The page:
Pretoria - Eskom’s former chief executive officer Brian Molefe lost his application for leave to appeal against the damning judgment that he had resigned from the power utility and was thus not entitled to his “golden handshake”.
The Gauteng High Court, Pretoria, in January this year ordered that Molefe had to pay back the about R11-million he had already received of the R30-million handshake.
Molefe on Tuesday turned to court in a bid to obtain leave to appeal the judgment before the Supreme Court of Appeal in Bloemfontein.
But it took judges Hans Fabricius and Elias Matojane about two minutes after arguments were concluded to turn down the application. Judge Matojane simply said that after they carefully considered all the arguments, they came to the conclusion that another court would not come to a different finding.
Molefe was not at court on Tuesday as he apparently had family responsibilities, but his lawyer, Barry Farber, said they will consider the judgement before they will decide whether to petition the SCA for leave to appeal. “I must still get instructions in this regard from my client,” he said.
Farber, however, said he was somewhat shocked by the outcome. Before the start of court proceedings, he told IOL that he believed Molefe had a good chance of being granted leave to appeal.
Molefe’s advocate, Arnold Subel, mainly argued that the court made a mistake when it found that Molefe had voluntarily resigned from Eskom in November 2016. He said Molefe took early retirement and he was thus entitled to certain pension payouts as part of his retirement package.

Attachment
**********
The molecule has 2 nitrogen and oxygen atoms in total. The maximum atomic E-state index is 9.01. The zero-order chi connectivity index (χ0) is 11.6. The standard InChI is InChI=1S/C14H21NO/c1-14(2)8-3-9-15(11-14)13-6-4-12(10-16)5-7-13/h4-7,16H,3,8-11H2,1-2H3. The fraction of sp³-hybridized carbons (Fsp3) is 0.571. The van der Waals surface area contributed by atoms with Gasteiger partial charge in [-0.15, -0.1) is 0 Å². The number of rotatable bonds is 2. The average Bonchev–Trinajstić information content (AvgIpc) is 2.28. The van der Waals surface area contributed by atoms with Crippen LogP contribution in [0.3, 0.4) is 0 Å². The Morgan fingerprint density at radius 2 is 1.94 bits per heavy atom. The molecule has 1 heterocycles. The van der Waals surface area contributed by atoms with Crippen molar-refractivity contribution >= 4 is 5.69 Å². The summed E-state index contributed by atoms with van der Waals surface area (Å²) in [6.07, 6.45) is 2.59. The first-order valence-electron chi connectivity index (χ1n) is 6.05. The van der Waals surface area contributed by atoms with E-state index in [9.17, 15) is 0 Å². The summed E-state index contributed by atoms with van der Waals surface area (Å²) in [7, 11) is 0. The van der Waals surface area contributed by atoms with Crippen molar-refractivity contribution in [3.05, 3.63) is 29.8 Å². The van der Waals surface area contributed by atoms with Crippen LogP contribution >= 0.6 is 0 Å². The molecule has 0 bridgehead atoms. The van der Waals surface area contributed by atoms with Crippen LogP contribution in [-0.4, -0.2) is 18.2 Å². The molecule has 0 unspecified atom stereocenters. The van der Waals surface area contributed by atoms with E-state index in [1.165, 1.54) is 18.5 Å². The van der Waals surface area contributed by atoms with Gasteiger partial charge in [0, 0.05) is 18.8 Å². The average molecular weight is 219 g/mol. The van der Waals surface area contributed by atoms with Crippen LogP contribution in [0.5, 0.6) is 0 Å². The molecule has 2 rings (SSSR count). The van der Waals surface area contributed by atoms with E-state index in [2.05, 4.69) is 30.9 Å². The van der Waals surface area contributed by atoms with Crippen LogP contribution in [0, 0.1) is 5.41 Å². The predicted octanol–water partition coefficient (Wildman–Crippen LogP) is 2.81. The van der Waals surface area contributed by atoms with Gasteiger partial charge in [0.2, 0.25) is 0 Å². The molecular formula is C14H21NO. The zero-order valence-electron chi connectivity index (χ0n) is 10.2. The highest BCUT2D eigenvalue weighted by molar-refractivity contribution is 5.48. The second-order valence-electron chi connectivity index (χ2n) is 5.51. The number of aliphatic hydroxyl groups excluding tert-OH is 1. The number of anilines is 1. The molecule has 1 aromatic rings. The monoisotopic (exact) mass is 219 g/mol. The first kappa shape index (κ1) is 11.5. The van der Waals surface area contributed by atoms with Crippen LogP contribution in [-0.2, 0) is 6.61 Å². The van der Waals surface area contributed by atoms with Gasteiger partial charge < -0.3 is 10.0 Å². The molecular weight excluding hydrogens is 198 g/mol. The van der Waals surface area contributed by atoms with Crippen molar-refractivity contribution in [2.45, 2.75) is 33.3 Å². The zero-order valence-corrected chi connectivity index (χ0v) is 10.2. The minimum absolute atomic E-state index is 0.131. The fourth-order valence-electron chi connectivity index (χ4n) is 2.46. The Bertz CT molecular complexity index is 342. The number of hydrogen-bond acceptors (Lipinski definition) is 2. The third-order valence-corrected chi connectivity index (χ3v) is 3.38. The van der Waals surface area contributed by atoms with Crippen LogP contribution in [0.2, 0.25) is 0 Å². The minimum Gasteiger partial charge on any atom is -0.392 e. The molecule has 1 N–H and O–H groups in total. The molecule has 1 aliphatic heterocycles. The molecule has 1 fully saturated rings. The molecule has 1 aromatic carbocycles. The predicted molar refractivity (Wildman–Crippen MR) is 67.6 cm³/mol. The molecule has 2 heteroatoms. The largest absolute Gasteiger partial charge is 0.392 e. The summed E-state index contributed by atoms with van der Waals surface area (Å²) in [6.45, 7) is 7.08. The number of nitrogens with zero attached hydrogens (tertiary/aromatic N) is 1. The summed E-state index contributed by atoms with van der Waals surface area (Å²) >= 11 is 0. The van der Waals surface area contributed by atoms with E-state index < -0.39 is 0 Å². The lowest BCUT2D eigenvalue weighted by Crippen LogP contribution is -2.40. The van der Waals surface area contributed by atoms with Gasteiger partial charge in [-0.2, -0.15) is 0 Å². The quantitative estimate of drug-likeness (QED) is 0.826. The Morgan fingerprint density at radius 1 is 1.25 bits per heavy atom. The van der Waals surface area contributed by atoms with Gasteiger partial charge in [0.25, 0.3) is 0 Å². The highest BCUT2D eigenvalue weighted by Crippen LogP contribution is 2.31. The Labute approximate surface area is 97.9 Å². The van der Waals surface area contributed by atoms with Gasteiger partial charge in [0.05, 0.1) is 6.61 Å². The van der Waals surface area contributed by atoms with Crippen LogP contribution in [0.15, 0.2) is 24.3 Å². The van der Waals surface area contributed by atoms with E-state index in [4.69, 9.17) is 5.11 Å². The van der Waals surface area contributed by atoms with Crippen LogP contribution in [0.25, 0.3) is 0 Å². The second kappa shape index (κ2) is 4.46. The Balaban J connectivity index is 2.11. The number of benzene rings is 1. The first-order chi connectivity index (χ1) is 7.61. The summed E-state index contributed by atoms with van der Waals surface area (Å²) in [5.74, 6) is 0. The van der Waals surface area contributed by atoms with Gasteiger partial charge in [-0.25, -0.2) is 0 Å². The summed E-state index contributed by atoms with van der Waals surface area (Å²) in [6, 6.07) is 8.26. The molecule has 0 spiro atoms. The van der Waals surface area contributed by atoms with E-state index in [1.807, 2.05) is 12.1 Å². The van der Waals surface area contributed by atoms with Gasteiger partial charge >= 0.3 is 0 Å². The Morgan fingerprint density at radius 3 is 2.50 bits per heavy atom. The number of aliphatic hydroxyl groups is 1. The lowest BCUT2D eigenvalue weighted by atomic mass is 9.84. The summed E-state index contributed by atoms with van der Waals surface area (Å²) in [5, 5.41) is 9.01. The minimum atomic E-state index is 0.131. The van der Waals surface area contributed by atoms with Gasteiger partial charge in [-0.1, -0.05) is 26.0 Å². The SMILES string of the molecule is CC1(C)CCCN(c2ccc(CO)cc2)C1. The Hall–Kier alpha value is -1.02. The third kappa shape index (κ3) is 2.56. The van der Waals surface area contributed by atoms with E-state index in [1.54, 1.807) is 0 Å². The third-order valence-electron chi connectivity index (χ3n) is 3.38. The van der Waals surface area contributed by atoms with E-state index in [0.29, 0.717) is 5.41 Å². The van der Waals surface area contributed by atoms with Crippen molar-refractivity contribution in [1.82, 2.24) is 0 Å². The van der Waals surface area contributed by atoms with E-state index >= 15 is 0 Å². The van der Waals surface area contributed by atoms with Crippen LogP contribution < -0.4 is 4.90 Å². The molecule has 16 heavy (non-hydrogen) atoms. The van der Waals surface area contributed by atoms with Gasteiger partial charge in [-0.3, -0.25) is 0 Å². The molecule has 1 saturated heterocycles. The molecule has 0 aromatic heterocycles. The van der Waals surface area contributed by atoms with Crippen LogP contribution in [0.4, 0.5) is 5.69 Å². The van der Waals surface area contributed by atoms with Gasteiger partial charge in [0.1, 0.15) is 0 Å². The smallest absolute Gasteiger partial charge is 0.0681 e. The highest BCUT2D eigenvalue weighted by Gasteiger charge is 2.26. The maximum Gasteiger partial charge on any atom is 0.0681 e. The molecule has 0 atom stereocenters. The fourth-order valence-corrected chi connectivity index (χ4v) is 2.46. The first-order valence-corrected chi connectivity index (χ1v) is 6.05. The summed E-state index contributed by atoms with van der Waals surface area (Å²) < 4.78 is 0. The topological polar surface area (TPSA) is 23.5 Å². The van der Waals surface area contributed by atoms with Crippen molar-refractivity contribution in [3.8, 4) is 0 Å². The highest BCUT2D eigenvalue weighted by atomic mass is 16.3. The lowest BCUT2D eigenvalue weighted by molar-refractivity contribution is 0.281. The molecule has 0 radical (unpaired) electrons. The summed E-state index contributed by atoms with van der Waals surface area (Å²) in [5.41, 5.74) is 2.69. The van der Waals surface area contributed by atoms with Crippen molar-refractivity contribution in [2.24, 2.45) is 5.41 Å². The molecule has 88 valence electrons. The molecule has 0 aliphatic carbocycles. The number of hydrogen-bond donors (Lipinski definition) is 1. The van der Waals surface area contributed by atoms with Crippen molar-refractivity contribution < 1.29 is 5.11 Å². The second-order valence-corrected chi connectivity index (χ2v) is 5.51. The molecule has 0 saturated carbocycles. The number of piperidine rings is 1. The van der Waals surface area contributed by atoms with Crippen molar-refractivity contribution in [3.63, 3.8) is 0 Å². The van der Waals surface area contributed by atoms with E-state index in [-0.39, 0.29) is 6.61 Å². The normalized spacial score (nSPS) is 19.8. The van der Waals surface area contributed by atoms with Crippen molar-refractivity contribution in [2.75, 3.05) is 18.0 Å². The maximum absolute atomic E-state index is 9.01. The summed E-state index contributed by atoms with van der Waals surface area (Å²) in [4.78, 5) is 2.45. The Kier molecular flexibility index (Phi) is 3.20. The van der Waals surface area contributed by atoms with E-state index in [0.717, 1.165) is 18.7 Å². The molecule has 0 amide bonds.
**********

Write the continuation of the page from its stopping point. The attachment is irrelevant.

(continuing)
Subel said the finding that Molefe had resigned should have been set aside, which would in effect mean that he had never left Eskom.
This prompted Judge Fabricius to question where Molefe was employed at this stage. Subel said: “I have no idea.” Judge Fabricius said he asked this because he ( Subel ) argued that Molefe should be restored in his position as CEO at Eskom.
Subel said he meant this in a legal sense.
Judge Fabricius also questioned Molefe’s brief stint as a parliamentarian shortly after he left Eskom. He said if Molefe’s argument is that he actually never left Eskom, how could he then be employed as an MP at the same time.
“You say in your argument he was still a member of Eskom while sworn into parliament. I have difficulty with that logic,” the judge said.
Advocate Anton Katz SC, acting for Solidarity, said this argument simply did not make sense. “If it was true that he never left Eskom, it would mean that during the time that he was an MP, his salary and the votes he received during his short stint were unlawful….So what he did in Parliament for those few months were unlawful,” Katz said.
The court in turning down the leave to appeal did not comment on these issues.